Traverse City is a magnificent diverse city in the heart of Grand Traverse County. It is the largest city in the 21-county Northern Michigan region. This city is also known as the Traverse City Region which is known world-wide for its lush countryside and tourism. The Traverse City area is the largest producer of tart cherries in the United States. Traverse City is a part of the greater Northern Michigan region. The city is the main inland port of the Grand Traverse Bay which is a long, natural harbor separated from the waters of Lake Michigan by the Leelanau Peninsula and divided longitudinally almost evenly by a narrow peninsula of tiered hillsides and farmland called Old Mission Peninsula. Grand Traverse Bay, northeastern arm of Lake Michigan, indenting the northwest coast of the Lower Peninsula of Michigan, U.S. The bay is 32 miles long and 12 miles wide; Old Mission Peninsula, which is just 3 miles wide, juts into the bay for 17 miles, dividing it into an East Arm and a West Arm. Traverse City is located at the peninsula’s base. The Leelanau Peninsula lies west of the bay, which is noted for its year-round fishing. The bay’s shores form an important summer resort and cherry-growing region. The most prominent of the city’s waterways is the Boardman River. Along with Boardman Lake, the river is part of the Boardman River Watershed. The Boardman’s 287-square-mile watershed contributes one-third of the water volume to the bay and is one of Michigan’s top-ten fisheries, with more than 36 miles of its 179 miles designated as a Blue Ribbon trout fishery. It is also a state-designated “Natural River”. Recently, a large project was finished on the Boardman, removing multiple dams from the course of the river.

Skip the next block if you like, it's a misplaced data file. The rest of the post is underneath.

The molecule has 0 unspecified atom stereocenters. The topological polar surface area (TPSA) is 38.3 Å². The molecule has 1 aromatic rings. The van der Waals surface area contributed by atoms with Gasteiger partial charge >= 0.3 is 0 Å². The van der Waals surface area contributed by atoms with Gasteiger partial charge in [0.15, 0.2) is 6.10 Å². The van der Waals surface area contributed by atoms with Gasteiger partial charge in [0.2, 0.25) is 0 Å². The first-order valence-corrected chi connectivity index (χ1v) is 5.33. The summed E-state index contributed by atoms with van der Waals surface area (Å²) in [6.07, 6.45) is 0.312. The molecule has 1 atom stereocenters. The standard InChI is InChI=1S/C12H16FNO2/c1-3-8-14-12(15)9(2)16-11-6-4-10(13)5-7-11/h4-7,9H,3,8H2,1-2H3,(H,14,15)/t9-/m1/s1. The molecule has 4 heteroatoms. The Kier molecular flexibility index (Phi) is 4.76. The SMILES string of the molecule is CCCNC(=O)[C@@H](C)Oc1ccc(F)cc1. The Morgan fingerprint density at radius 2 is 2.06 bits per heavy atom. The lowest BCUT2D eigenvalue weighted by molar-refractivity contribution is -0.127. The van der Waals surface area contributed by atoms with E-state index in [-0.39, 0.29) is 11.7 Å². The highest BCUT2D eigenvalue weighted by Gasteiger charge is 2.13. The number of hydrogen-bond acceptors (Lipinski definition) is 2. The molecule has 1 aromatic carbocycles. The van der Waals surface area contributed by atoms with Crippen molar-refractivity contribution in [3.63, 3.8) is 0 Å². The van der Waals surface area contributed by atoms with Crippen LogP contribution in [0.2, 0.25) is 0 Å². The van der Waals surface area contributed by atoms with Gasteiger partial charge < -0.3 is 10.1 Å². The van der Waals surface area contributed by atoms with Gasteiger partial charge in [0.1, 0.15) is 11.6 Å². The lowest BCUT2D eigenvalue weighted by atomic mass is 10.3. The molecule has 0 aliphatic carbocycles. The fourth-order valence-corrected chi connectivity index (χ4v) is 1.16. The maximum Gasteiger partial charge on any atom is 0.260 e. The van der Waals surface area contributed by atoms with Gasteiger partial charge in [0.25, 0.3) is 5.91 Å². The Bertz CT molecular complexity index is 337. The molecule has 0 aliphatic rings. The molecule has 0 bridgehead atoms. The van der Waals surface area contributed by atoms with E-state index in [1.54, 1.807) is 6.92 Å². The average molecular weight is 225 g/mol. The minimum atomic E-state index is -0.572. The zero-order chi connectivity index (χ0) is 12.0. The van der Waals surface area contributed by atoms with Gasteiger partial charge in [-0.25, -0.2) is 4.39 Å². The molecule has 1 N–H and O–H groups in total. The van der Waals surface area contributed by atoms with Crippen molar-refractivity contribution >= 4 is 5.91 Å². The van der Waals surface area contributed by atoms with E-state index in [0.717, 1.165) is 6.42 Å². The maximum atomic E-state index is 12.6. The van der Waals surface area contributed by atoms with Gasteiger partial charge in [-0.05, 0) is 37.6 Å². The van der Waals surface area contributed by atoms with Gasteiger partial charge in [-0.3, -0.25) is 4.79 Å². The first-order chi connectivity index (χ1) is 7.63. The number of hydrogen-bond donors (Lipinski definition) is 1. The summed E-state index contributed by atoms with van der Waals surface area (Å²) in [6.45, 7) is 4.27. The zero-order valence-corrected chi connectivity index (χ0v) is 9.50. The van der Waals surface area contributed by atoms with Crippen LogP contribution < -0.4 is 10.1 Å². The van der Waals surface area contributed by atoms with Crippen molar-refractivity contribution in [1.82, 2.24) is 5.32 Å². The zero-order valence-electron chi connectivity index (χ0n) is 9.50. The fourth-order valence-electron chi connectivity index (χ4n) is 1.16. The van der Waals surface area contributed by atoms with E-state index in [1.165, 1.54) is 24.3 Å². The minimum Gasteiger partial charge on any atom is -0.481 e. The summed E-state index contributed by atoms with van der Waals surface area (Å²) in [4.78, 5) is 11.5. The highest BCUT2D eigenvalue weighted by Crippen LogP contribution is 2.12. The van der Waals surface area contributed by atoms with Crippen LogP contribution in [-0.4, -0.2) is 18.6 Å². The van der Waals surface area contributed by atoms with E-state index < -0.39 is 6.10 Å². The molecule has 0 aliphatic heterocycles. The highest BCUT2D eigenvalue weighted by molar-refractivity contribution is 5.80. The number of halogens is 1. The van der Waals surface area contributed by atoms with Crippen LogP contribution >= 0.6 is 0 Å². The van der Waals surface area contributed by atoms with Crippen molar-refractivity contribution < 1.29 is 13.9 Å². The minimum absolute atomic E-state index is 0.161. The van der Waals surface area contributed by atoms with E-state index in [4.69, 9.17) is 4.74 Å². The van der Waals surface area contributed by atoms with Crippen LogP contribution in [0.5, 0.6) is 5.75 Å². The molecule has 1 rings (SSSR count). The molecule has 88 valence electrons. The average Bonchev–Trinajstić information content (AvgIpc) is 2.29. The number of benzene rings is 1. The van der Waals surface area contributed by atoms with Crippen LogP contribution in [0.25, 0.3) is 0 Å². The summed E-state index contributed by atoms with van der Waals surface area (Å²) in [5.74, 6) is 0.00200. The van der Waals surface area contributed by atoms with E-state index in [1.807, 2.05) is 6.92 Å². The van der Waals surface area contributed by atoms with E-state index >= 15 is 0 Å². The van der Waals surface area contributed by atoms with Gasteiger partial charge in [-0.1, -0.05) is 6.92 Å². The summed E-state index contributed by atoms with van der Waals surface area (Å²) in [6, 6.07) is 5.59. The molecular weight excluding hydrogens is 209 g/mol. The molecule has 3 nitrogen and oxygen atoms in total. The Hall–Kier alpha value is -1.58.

The Traverse City area is home to the Ojibwe, Ottawa, and Potawatomi people. They lived through the European colonization and the establishment of the Northwest Territory. The Traverse City area was known to Natives as Kitchiwikwedongsing, which was often shortened to Wequetong, meaning “at the head of the bay”, in reference to Grand Traverse Bay. The most recent Native American settlement, Wequetong, is located near what is now Clinch Park in downtown Traverse City. Over time, European settlers killed the Natives, and their settlements at the head of Grand Traverse Bay were slowly abandoned.
After the colonists came in, they discovered the Grand Traverse Bay. The bay earned its name from 18th-century French voyageurs who made la grande traverse, or “the long crossing”, across the mouth of bay, from present-day Norwood to Northport. The area was owned by the French, followed by Great Britain as the Province of Quebec. After 1776, the area was owned by the Americans.On the Old Mission peninsula, Rev. Peter Doughtery started the first permanent settlement in 1839. This was called “Grand Traverse” and is today known as Old Mission.
Traverse City hosts the annual week-long National Cherry Festival in the first full week of July during peak harvest. The surrounding countryside also produces grapes and is one of the largest centers of wine production in the Midwest. Tourism, both summer and winter, is another key industry. The Traverse City area features varied natural attractions, including freshwater beaches, vineyards, a National Lakeshore, downhill skiing areas, and numerous forests.
When Traverse City transforms into a snow globe, the fun begins! Race a sled down the Dune Climb at Sleeping Bear Dunes National Lakeshore or take a quiet snowshoe hike in the woods. Go skiing or snowboarding, tubing with the family or fat-biking along the snow-covered trails. When you’re ready to relax for the day, make your way over to downtown to visit one of the unique restaurants offering outdoor seating in yurts or igloos where you can enjoy a local libation and a warm meal.